In a commencement address, the polymath Nassim Nicholas Taleb mused that everything pretty much comes from an “ineradicable gambling instinct.” Adding nudges that fuel this behavior and removing speed bumps that prevent it might have serious consequences.
Countless studies have found the more you trade, the worse you will probably do — not just from the higher tax costs involved from short-term capital gains, but also because you can fall prey to the hubris of thinking you can time the market. In their paper, Barber and Odean repeatedly cite that excessive trading leads to poor returns.
To people like Roy, a former professional trader, the ease and encouragement of trading is worrying.
“I remember Fidelity making it a pain in the ass to start trading options and being on the phone with customer service for an hour about some missing form,” he wrote. “There were guardrails and friction in place. No one encouraged any of it and I got to make my own mistakes.”
This, he says, is what is most concerning. “Every non-finance friend of mine is sharing screenshots of options trades,” he wrote. “It gives you much more of the casino rush than buying and holding stocks, or even buying and selling stocks.”
The data, Roy adds, bears this out. According to the Times, Robinhood customers traded options 88 times more than Schwab customers.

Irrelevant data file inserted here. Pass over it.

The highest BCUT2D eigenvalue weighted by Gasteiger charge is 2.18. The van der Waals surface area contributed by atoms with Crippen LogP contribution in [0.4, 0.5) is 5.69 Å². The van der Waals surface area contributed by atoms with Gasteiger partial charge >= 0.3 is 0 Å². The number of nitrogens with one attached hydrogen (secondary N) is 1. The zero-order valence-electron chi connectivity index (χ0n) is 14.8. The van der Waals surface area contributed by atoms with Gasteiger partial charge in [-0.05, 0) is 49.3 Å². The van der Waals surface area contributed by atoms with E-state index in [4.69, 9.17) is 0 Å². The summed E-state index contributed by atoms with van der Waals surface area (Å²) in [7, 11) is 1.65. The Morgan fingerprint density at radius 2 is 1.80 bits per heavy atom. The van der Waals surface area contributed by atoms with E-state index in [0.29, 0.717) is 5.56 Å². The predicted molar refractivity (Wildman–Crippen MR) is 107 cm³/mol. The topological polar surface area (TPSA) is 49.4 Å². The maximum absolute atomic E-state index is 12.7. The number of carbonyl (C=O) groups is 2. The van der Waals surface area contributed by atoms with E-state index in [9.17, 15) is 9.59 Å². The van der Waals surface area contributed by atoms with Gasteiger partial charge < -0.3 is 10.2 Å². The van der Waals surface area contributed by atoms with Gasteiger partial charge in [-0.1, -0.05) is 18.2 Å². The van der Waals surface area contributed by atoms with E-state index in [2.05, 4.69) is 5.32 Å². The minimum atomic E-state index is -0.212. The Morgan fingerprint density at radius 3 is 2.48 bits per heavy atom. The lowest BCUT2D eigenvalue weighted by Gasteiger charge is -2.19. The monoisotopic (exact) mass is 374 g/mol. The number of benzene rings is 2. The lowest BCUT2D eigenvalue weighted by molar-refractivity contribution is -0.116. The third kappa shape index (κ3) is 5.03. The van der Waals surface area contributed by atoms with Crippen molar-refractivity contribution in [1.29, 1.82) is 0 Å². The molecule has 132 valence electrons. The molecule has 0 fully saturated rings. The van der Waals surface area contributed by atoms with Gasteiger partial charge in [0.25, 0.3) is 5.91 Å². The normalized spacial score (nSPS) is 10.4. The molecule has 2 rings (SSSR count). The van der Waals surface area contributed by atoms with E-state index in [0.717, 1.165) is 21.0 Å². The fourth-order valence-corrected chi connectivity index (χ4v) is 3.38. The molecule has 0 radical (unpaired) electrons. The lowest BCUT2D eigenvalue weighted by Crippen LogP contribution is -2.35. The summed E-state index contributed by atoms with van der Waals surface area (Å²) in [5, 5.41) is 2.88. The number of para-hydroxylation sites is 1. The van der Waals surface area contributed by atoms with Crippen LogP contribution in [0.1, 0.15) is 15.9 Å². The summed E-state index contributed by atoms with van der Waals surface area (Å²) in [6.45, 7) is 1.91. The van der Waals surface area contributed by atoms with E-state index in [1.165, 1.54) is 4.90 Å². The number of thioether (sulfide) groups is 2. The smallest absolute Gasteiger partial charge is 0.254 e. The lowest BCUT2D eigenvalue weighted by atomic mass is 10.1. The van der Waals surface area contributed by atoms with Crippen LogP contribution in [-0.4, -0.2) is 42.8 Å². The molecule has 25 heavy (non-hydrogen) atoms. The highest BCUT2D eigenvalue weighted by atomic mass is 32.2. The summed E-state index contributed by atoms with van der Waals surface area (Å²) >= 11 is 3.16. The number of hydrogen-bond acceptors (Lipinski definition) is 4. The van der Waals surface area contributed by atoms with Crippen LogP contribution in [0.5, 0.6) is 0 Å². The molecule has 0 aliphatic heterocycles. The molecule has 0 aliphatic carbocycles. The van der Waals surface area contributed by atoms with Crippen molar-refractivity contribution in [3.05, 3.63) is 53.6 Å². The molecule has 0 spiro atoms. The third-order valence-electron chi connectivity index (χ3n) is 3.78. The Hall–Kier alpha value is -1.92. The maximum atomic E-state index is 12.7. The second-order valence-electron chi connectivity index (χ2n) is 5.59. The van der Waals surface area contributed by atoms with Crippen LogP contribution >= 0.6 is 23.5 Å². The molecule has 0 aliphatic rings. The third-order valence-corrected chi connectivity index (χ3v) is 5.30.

Buying an option means buying the right to buy or sell a stock in the future. Selling options means selling someone else the right, but not obligation, to buy or sell from you. Options trading can be especially with big downside potential, like selling a call option; but generally the worry people like Roy have is that they can be tools to enable speculation.
This, people like Warren Buffett have said, is especially dangerous, and every time a bubble pops a new wave of investors learns some old lessons.
"Markets have a casino characteristic that has a lot of appeal," Buffett has said. "If they think there's easy money to be made, you get a rush. And for a while, it will be self-fulfilling and create new converts until the day of reckoning comes."